Here are some thoughts on what made this latest marathon experience unique.
Wake up in the threes. The alarm clock is set for 3:15am. My internal alarm goes off a few minutes before. It must be nerves. I'm glad everything was laid out the night before: number pinned onto my shirt, timing chip secured in my left shoelace, semi-clean shorts, sports bra and socks (the pair the RnJ Laundry staff managed to find after they found out how much running socks cost) neatly folded in a pile at the foot of the bed near the gels and a small water bottle.
I stumble downstairs in the dark. Flip the switch to open the gas line on the stove. Boil water for the breakfast of champions: porridge and half a mango. It sticks to my stomach. Feels heavy, too heavy for a 3:20am meal. But not eating would feel worse ... in the race.
By 3:45, I'm out of the house. The gate key is tied to my right shoelace. The rest of my keys are hooked on the clothesline. I jog slowly to Quezon Memorial Circle, following the "open gate" route I'd scouted out earlier. (My place is in a semi-gated community. The gates are locked from 10pm to 5am. Had I taken my usual route that passes through locked gates I would miss the start of the race.)
Quezon Memorial Circle is aglow with Christmas lights. It's beautiful.
Hundreds of runners have already gathered at the designated muster point. Some stretch or jog in place. Others fiddle with race numbers, iPods and shoelaces. The queue for the port-o-potties grows by the minute.
A taho vendor walks through the crowd, hoping for some sales of this favourite Filipino snack. There aren't many takers.
It's still dark as the runners shuffle to the start line. It's on Commonwealth Avenue, right before the Philcoa overpass. When I first arrived in the Philippines, a good friend told me that the Philippine Coconut Authority (more commonly known as Philcoa) was the centre of the universe. In a sense, he's right. Informal vendors hawk wares of all shapes and sizes on the sidewalk. There are medical facilities, internet cafés, fast food joints, cell phone repair shops and banks. There are jeepneys, buses, taxis and tricycles available for hire. It's the Quezon City gateway to the rest of the world.
The race begins in the usual Filipino fashion. Local media personalities pump up the crowd. A municipal official delivers a speech. Someone prays, asking God to bless the runners, the race organizers, the fans, etc. A fitness club rep leads some warm-up stretches.
After much hoopla, the start gun is fired.
The beginning of the route is familiar, snaking along the roads I frequent on foot and by jeepney. It feels odd to run along Commonwealth Avenue, a heavily trafficked area nearly 24/7. One side of the divided highway is closed to traffic (well, mostly). Traffic on the other side is gridlocked. Drivers and passengers shoot dirty looks at us runners, silently cursing us for causing more traffic than usual.
The gazelles passed me at kilometer 16. Well, the ones running the half marathon. The gazelles in the 42.195 km race were ahead of me even before the starting gun went off.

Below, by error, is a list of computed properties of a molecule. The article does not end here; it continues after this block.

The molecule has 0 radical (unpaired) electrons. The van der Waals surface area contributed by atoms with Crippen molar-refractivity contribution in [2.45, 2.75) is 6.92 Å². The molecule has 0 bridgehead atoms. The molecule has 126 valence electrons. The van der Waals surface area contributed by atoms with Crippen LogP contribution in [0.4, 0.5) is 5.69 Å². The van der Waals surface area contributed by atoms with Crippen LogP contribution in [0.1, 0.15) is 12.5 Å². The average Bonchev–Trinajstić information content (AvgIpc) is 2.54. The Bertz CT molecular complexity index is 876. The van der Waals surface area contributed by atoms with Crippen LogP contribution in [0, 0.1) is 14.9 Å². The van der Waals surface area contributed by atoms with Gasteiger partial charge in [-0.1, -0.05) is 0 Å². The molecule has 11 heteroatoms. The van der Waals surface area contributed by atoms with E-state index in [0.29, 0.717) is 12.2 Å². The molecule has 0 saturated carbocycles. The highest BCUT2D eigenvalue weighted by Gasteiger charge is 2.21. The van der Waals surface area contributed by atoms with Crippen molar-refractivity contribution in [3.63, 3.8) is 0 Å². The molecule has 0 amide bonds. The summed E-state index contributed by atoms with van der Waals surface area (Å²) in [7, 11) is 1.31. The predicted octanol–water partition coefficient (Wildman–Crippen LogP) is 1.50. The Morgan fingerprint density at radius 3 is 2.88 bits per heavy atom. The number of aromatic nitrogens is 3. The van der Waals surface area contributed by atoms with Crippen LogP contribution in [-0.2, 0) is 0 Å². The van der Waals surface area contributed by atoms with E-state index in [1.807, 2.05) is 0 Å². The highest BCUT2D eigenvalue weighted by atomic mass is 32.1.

I run the first half in the company of two Filipino men I nicknamed "Red shirt" and "Black shirt." We push each other, alternately taking the lead and draughting in each other's slipstream. We attract a lot of cheers from onlookers. The cheering is in English.
Black shirt and I pull away from Red shirt shortly before Marlboro Street. We run the first half in 1:35:00. (I don't have a watch and only found out the splits after the race.) It feels good, but I'm not sure I can sustain the pace for the full race.
Corey Hart's "Sunglasses at night" is stuck on repeat in my head. I'd decided to wear a cap and sunglasses for the race. The sun is up when I reach the halfway point. My internal music player finally moves to another song.
The kilometers through the Mesa Dam are the most scenic parts of the course. My legs feel lighter and turn over quickly. I take big gulps of soot-free air. My internal camera snaps pictures of the lake, the trees, the winding road, the gardens. While the hills are a welcome break from the otherwise flat course, my legs quickly grow tired. The near-absence of hill training is showing.
Black shirt starts to tire at the turnaround point. I start the second half alone, then play cat and mouse with some runners in front of me. Runners en-route to the mid-way point offer encouraging words as our paths cross.
Back on Commonwealth Avenue, the crowd has grown. More spectators, more vendors, more jeepneys, more taxis, more tricycles. By kilometer 25, the crowd of runners swells. The marathon runners are joined runners in the shorter distances. Navigating through runner-traffic is not unlike weaving in and out of vehicle traffic.
I'm slowing down, but I don't have any kick left in me. I've had both my gels. I'm counting down the remaining distance in "UP laps." My head and legs know what they feel with five, four, three, two, one more lap to go. The actual lap around the academic oval feels great. As I exit the campus, I tell myself that I'm starting the penultimate lap. It's a comforting thought.
On Garcia, I hear a familiar voice. "Go Chris!" It's the laundry lady from RnJ Laundry. I'm delighted she's come out to watch the race.
With a kilometer left to go, onlookers are cheering wildly. Everyone seems to be yelling "only 200 meters left" - it's a looooong 200m. It's a relief to finally cross the finish line.
Some finishing thoughts
The race wasn't particularly fast, at least by international standards. The first male and female finishers run the race in
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Kenyans run show in Quezon City International Marathon